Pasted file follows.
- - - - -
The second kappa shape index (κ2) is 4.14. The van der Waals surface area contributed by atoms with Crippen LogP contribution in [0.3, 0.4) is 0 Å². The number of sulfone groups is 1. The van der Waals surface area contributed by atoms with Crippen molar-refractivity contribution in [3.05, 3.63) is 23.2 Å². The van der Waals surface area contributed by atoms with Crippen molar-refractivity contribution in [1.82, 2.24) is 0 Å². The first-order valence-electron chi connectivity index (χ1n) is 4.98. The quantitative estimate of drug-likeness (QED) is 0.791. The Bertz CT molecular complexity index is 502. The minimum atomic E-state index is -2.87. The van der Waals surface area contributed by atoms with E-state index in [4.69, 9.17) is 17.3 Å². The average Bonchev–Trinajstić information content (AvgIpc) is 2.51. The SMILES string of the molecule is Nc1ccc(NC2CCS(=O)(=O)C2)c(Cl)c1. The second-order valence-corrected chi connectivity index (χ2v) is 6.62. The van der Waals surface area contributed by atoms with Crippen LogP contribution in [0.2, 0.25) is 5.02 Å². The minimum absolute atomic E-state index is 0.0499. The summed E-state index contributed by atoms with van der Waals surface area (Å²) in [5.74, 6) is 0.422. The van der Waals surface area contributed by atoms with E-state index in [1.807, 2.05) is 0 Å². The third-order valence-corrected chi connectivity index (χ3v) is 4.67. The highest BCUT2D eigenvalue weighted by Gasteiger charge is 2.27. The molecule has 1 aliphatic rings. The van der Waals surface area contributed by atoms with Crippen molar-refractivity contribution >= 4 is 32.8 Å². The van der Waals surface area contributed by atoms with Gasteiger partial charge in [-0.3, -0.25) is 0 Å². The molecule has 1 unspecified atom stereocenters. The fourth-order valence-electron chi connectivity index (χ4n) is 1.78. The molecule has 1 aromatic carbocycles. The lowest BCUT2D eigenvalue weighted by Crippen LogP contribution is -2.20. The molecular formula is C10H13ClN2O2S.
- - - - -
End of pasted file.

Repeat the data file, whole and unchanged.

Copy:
The second kappa shape index (κ2) is 4.14. The van der Waals surface area contributed by atoms with Crippen LogP contribution in [0.3, 0.4) is 0 Å². The number of sulfone groups is 1. The van der Waals surface area contributed by atoms with Crippen molar-refractivity contribution in [3.05, 3.63) is 23.2 Å². The van der Waals surface area contributed by atoms with Crippen molar-refractivity contribution in [1.82, 2.24) is 0 Å². The first-order valence-electron chi connectivity index (χ1n) is 4.98. The quantitative estimate of drug-likeness (QED) is 0.791. The Bertz CT molecular complexity index is 502. The minimum atomic E-state index is -2.87. The van der Waals surface area contributed by atoms with E-state index in [4.69, 9.17) is 17.3 Å². The average Bonchev–Trinajstić information content (AvgIpc) is 2.51. The SMILES string of the molecule is Nc1ccc(NC2CCS(=O)(=O)C2)c(Cl)c1. The second-order valence-corrected chi connectivity index (χ2v) is 6.62. The van der Waals surface area contributed by atoms with Crippen LogP contribution in [0.2, 0.25) is 5.02 Å². The minimum absolute atomic E-state index is 0.0499. The summed E-state index contributed by atoms with van der Waals surface area (Å²) in [5.74, 6) is 0.422. The van der Waals surface area contributed by atoms with E-state index in [1.807, 2.05) is 0 Å². The third-order valence-corrected chi connectivity index (χ3v) is 4.67. The highest BCUT2D eigenvalue weighted by Gasteiger charge is 2.27. The molecule has 1 aliphatic rings. The van der Waals surface area contributed by atoms with Crippen molar-refractivity contribution >= 4 is 32.8 Å². The van der Waals surface area contributed by atoms with Gasteiger partial charge in [-0.3, -0.25) is 0 Å². The molecule has 1 unspecified atom stereocenters. The fourth-order valence-electron chi connectivity index (χ4n) is 1.78. The molecule has 1 aromatic carbocycles. The lowest BCUT2D eigenvalue weighted by Crippen LogP contribution is -2.20. The molecular formula is C10H13ClN2O2S.